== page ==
Dog Ears

I would certainly address this with your PS. After 16 months, they should be able to address this problem and revise the areas in question. Most of the time, a small revision can be done in the office. If they brush off the problem or tell you to wait longer...I would consider a second opinion. Good Luck.

What can be done about these horrible looking "dog ears" I've been left with?

Usually dog ears are caused from excess skin and fat.   This can all be corrected by revising the scar and removal of fat.   Which can be done with local numbing solution.

"dog ears"

It is difficult to say without a photo, but it sounds like you have typical "dog ears" which involves some excess skin and sometimes fat at the edge of the incision. 16 months is enough time for healing that likely what you have is not going to get any better without some sort of intervention. Revising this area is pretty straight forward and involves extending the incision and cutting out this excess tissue. A lot of times this can be done with local anesthesia in the office. If there is a significant amount of excess fat contributing to the dog ear, then you may need some liposuction to smooth out the transition from you stomach to your hips/flanks. You can make an appointment with your PS to see what recommendations he/she has now that you are fully healed. If you no longer feel comfortable with that person, you can always get a second opinion with someone else.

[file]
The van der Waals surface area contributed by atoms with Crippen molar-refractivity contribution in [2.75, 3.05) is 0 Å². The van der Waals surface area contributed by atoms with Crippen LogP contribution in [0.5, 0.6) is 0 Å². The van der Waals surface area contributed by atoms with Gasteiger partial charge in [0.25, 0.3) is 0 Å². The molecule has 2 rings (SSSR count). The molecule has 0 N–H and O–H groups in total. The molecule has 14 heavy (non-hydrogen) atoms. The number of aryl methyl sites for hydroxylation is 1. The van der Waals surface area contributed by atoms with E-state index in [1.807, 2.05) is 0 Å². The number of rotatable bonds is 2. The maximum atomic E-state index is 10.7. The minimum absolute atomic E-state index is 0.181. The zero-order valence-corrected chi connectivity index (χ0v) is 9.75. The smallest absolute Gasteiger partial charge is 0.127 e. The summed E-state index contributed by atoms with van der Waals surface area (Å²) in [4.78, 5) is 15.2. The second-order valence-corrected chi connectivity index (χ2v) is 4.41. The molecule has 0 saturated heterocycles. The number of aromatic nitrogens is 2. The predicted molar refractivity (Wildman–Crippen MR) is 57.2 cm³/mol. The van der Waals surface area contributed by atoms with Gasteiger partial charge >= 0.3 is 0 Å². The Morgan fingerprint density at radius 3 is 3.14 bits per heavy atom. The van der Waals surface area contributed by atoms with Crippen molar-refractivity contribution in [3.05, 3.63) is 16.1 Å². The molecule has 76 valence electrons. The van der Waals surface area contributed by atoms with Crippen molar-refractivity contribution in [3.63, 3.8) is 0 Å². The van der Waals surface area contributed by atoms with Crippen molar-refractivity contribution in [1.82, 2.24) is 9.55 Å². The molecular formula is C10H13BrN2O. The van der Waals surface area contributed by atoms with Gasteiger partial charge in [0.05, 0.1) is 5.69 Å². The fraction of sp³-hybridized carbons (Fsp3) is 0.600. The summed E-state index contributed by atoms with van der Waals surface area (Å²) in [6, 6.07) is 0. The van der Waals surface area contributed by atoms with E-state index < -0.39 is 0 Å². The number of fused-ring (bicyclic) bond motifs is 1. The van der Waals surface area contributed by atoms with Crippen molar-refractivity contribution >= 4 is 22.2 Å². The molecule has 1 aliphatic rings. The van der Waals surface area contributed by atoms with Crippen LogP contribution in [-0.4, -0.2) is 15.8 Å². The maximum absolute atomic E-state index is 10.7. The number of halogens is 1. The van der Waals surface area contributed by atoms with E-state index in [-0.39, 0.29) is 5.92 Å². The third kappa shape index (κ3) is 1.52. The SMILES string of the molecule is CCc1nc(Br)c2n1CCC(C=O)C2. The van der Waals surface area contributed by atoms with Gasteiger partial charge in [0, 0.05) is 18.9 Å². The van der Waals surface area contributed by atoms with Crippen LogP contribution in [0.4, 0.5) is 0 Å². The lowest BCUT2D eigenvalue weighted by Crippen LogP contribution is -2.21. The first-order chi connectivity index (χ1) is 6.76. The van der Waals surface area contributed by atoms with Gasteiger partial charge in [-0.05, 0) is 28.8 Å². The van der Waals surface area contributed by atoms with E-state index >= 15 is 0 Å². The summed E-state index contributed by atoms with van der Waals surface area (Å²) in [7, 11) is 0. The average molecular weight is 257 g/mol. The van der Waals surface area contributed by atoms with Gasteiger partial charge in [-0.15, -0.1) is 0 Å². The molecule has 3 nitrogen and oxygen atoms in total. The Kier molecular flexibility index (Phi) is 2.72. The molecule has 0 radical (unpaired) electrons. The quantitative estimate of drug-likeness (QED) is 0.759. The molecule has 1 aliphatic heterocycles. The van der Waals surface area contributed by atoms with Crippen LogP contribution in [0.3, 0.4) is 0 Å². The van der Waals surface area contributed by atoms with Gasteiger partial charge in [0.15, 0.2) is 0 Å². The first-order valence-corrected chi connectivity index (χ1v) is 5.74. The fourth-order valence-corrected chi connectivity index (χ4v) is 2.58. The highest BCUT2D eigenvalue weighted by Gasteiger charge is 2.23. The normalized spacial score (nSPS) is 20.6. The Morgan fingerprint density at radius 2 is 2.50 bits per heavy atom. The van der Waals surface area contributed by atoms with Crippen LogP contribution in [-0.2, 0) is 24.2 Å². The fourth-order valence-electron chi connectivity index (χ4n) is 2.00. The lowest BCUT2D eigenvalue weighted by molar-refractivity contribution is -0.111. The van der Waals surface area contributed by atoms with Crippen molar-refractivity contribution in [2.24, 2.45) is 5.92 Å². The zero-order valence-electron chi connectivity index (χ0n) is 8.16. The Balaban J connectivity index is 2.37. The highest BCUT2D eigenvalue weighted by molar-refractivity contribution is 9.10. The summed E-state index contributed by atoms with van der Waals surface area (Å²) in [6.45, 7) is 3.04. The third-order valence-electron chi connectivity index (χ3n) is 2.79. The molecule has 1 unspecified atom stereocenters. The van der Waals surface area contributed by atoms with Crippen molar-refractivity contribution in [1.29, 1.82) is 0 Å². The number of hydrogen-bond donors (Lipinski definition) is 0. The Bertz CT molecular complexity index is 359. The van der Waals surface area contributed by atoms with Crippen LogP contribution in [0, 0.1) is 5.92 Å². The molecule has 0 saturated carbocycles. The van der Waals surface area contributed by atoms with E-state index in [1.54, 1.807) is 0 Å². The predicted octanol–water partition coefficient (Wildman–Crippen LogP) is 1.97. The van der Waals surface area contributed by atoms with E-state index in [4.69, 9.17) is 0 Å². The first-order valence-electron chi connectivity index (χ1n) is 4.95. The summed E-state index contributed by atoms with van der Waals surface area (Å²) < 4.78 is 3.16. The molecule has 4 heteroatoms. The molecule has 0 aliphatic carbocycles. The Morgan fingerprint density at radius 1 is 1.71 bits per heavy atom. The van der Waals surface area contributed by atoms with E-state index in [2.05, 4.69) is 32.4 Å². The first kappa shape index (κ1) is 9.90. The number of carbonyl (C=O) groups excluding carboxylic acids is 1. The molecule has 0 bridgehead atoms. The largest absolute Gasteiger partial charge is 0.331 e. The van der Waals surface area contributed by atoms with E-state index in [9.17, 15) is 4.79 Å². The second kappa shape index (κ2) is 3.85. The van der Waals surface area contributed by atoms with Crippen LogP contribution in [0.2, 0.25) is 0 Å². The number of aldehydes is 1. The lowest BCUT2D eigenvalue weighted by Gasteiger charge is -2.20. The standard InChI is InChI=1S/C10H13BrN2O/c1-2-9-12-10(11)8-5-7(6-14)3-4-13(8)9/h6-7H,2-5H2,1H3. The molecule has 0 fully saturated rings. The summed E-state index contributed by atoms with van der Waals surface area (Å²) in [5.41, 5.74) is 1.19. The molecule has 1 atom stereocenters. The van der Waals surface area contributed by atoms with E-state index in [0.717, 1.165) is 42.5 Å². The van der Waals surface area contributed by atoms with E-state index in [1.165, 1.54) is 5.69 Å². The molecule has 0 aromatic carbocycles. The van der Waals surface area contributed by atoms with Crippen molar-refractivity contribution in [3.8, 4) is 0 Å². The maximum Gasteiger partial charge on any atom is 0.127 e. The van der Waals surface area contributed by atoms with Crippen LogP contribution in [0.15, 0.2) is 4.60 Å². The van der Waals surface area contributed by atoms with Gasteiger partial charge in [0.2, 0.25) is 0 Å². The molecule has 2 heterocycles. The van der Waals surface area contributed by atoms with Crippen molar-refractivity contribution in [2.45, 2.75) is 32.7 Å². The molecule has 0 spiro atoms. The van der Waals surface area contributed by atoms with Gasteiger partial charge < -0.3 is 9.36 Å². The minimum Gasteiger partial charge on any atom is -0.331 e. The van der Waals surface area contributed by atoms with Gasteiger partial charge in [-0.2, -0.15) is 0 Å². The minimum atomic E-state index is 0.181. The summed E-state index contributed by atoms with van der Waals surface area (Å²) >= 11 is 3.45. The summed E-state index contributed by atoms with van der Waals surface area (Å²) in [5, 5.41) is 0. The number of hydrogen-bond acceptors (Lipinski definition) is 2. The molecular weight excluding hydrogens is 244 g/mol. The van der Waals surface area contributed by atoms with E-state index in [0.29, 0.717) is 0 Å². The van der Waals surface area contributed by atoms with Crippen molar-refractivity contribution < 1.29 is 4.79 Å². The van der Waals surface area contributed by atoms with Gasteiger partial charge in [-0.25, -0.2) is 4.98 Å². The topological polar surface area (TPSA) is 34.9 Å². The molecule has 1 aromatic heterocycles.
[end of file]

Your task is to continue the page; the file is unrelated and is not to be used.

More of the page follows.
Horrible looking "dog ears"

It would be helpful to see photos of your abdominoplasty incision. 
"Dogs ears" can occur and may be due to excess skin and/or fat. 16 months is enough time for healing and maturation of the scar. The procedure to revise the excess skin is usually a minor procedure that can be performed with local anesthesia. You should visit your surgeon and discuss what may be done with removing the excess skin and perhaps recontouring if there is any excess adipose (fatty) tissues.

Lawrence J. Chase, MD
Saint George Plastic Surgeon
4.2 out of 5 stars 5 reviews

"Dog Ear" Treatment

Usually dog ears are addressed by extending the incision and removing more skin and subcutaneous tissue. It is usually a minor procedure with minimal downtime. If enough time has elapsed since surgery your physician can address your concerns relatively easily.  Best of Luck   Dr Harrell

What can be done about these horrible looking "dog ears" I've been left with?

Based on your description, it sounds like you will benefit from revisionary surgery. This operation will likely involve extension of the tummy tuck incision and removal of the involved skin. Communicate your concerns/questions with your plastic surgeon in front of a full-length mirror. Best wishes.

These answers are for educational purposes and should not be relied upon as a substitute for medical advice you may receive from your physician. If you have a medical emergency, please call 911. These answers do not constitute or initiate a patient/doctor relationship.